- The Washington Times - Tuesday, April 5, 2022

Before Facebook CEO Mark Zuckerberg poured an unprecedented $350 million into the Center for Tech and Civic Life to help state and local officials administer the 2020 election, the nonprofit group first distributed millions in grants to election officials in key counties and cities nationwide, including the swing states of Pennsylvania and Wisconsin.

While Mr. Zuckerberg and his wife, Priscilla Chan, publicly announced their $350 million donation to CTLC on Sept. 1, 2020, the donors who provided millions of dollars for election help distributed earlier that summer remain unknown thanks to a law that allows nonprofit groups to withhold donor information.

In Pennsylvania, that money was selectively offered to Democratic-leaning districts, Republican lawmakers and a center-right watchdog investigator testified Tuesday.



At a Pennsylvania State Senate hearing, Republican lawmakers proposed legislation to end private funding of elections, pointing out millions of dollars provided to key state jurisdictions came from unknown sources. The state received approximately $15 million in grants from the anonymously sourced donations to CTLC.

State Sen. Lisa Baker, who is sponsoring one of the bills to end private election funding, held up the redacted pages of CTLC’s tax disclosure forms at the hearing, including one that lists a $1.4 million donation next to a blacked-out name.

“We do not know who these individuals are,” Mrs. Baker said. “And for me, a person who’s willing to give $1.4 million as a donation to an organization that is funding publicly held elections. I’d like to know who these individuals are.”

CTLC did not respond to a request for comment.

In Pennsylvania, government officials appeared to have contacted only Democratic-leaning counties to apply for the anonymously donated grants, according to an investigation conducted by Broad and Liberty, a center-right think tank based in Philadelphia.

Among the places that received the anonymous funding from the CTLC was the city of Philadelphia, which was awarded more than $10 million, as well as Delaware, Chester, Montgomery counties — all heavily populated districts where Democratic voters outnumber GOP voters, Todd Shepherd, an investigator and journalist for Broad and Liberty, testified Wednesday.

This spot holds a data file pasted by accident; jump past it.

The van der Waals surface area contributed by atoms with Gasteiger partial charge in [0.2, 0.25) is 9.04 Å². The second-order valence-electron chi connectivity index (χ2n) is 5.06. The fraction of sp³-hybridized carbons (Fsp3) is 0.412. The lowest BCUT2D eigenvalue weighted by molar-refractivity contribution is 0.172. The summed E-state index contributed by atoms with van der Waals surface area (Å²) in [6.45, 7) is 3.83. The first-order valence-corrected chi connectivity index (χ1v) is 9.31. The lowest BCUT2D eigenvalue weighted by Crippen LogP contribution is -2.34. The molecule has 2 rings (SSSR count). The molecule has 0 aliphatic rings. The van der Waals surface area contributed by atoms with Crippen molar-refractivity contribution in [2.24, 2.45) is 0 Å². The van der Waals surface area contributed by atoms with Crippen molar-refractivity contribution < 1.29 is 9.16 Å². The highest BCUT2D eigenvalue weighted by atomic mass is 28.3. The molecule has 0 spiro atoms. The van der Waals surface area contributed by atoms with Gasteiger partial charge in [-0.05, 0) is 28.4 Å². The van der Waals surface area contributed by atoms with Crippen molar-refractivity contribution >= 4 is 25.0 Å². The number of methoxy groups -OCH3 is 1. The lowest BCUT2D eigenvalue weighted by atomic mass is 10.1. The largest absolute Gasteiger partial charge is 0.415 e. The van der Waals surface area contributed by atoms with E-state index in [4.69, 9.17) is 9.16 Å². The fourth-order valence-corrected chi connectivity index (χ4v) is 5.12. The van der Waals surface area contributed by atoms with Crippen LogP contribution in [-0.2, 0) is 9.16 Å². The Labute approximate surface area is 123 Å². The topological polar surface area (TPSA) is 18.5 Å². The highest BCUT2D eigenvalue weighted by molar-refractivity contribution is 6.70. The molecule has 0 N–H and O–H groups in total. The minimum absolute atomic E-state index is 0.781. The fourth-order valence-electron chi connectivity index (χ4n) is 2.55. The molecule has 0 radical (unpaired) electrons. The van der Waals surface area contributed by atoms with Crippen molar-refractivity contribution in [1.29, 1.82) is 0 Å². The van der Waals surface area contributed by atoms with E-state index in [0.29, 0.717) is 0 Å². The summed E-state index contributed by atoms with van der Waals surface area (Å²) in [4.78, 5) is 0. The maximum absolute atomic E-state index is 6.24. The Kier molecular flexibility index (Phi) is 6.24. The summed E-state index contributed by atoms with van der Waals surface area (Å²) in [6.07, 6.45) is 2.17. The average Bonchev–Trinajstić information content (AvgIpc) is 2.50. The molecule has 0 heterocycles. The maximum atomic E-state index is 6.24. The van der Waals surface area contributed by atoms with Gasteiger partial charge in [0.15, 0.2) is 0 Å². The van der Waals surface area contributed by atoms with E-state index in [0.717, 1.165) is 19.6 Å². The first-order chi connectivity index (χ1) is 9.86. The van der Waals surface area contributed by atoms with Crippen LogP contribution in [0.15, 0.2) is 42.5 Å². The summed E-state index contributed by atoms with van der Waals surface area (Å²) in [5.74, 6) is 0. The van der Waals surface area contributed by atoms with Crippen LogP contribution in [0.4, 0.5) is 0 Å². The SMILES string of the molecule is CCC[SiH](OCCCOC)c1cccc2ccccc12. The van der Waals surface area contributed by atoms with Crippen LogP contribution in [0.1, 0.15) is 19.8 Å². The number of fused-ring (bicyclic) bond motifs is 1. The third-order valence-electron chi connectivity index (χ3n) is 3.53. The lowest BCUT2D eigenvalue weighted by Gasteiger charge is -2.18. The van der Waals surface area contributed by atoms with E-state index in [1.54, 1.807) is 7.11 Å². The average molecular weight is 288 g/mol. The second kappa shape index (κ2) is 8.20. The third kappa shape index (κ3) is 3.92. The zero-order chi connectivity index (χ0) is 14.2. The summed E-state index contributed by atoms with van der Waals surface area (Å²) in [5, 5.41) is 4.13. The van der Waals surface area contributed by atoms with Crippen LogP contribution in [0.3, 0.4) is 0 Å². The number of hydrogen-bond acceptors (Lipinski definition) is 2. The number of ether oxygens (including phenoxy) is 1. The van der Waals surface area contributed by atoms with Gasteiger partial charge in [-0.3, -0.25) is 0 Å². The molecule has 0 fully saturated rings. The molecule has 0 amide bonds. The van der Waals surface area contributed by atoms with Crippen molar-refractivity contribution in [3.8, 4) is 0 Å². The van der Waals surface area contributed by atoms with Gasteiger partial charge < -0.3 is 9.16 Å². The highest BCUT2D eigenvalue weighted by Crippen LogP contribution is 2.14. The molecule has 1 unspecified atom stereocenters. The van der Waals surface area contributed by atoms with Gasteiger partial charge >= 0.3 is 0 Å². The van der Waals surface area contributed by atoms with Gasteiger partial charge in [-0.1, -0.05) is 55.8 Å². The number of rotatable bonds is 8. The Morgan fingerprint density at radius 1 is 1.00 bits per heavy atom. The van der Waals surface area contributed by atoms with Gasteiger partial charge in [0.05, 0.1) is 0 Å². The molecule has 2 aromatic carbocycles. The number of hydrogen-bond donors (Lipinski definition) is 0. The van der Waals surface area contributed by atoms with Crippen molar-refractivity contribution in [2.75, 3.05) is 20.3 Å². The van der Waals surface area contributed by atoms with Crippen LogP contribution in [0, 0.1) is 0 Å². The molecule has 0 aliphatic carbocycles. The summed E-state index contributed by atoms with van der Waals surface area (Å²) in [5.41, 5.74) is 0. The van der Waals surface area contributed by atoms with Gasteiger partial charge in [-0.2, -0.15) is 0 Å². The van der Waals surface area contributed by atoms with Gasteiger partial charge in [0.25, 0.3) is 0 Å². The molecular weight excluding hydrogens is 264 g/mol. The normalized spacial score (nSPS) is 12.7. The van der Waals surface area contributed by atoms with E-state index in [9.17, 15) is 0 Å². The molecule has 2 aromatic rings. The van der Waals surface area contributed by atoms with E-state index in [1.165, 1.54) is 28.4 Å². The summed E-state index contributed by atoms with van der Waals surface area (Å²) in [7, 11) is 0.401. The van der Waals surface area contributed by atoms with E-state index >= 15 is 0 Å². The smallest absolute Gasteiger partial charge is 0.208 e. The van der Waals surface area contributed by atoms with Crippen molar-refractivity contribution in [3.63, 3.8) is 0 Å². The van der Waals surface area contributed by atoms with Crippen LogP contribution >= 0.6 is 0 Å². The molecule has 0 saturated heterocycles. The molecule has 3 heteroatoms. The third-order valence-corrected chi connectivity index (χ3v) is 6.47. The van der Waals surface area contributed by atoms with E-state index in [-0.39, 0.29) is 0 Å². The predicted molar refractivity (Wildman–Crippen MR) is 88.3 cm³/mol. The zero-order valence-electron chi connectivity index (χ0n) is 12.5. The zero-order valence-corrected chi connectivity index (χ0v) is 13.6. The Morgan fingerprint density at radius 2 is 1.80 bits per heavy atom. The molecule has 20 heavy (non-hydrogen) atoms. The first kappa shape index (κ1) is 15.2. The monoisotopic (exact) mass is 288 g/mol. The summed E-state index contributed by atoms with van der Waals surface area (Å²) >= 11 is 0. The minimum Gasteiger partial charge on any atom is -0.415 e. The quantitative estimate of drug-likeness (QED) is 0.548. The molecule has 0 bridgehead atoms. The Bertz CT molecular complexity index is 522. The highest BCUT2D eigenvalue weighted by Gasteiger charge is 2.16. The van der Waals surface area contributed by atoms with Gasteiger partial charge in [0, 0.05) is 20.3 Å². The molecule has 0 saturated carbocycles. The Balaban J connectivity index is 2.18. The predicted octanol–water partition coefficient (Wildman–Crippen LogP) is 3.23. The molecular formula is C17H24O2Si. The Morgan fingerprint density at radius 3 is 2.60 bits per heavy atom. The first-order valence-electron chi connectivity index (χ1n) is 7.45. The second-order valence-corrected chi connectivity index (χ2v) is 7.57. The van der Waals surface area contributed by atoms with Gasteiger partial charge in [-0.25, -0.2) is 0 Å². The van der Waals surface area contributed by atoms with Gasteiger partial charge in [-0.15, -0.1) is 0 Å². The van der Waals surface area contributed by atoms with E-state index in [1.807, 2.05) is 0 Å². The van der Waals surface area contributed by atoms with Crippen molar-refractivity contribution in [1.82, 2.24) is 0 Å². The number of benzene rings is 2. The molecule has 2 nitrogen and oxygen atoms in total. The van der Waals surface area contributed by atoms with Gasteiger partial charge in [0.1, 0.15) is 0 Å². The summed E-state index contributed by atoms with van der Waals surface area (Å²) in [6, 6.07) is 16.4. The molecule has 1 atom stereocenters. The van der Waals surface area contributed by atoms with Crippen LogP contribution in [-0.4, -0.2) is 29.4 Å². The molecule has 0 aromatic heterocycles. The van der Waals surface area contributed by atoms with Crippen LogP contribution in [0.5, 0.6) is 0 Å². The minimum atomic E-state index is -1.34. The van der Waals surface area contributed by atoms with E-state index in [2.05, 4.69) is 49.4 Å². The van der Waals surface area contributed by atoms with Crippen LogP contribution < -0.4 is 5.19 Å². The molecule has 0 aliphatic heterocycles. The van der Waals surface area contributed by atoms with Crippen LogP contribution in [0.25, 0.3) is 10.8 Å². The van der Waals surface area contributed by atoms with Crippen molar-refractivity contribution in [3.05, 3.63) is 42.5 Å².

Some of these jurisdictions later received additional funding from Mr. Zuckerberg’s pot of $350 million through CTLC.  

But before that, they were selectively invited to apply for the much smaller pool of CTLC funding in the summer of 2020 by officials who work for Gov. Tom Wolf, a Democrat, and the secretary of state, who is appointed by the governor.

The outreach occurred before Sept. 1, before the Zuckerbergs announced plans to donate $250 million to the CTLC. It was the first of two installments totaling $350 million from the Zuckerbergs which were aimed at helping states facilitate the 2020 election amid the Covid pandemic.

Government officials invited Allegheny County, another blue jurisdiction, to apply for CTLC funds, but county officials did not do so until after the Zuckerberg donation.

CTLC operates as a nonpartisan group advocating for election modernization. The founders are Tiana Epps-Johnson, Donny Bridges and Whitney May, who formerly ran a training center for “left of center digital activists,” according to Capital Research Center, a conservative think tank. 

Mr. Zuckerberg’s massive private funding opened up the grant process to jurisdictions nationwide. But before the Sept. 1 announcement of his donation, election officials appeared to have had no idea the additional money was coming and selectively invited counties to apply for the smaller pot of funds, at least in Pennsylvania, Mr. Shepherd reported. 

“The counties approached before Sept. 1 were all blue counties,” Mr. Shepherd testified. “I saw no emails in which those two government offices worked with, or contacted any ‘red’ county, before Sept. 1.”

State officials also provided additional assistance to the select blue counties that were awarded the early grants to help them maximize the amount of money they were awarded by CTLC, Mr. Shepherd testified.

Public records requests revealed that in some instances, the additional assistance to blue counties was provided by Democratic political operatives who “became involved, raising considerable ethical questions,” Mr. Shepherd said.

An email obtained by Mr. Shepherd through a public records request shows involvement in the CTLC grant management by Marc Solomon who worked on behalf of the Center for Secure and Modern Elections, which “aligns bipartisan, pro-voter campaigns in states across the country that modernizes the voting system, making elections more efficient and secure,” according to the group’s website. It is a project of the New Venture Fund, which advocates for “sweeping election changes, including state laws that automatically register voters at state agencies,” according to the Capital Research Center.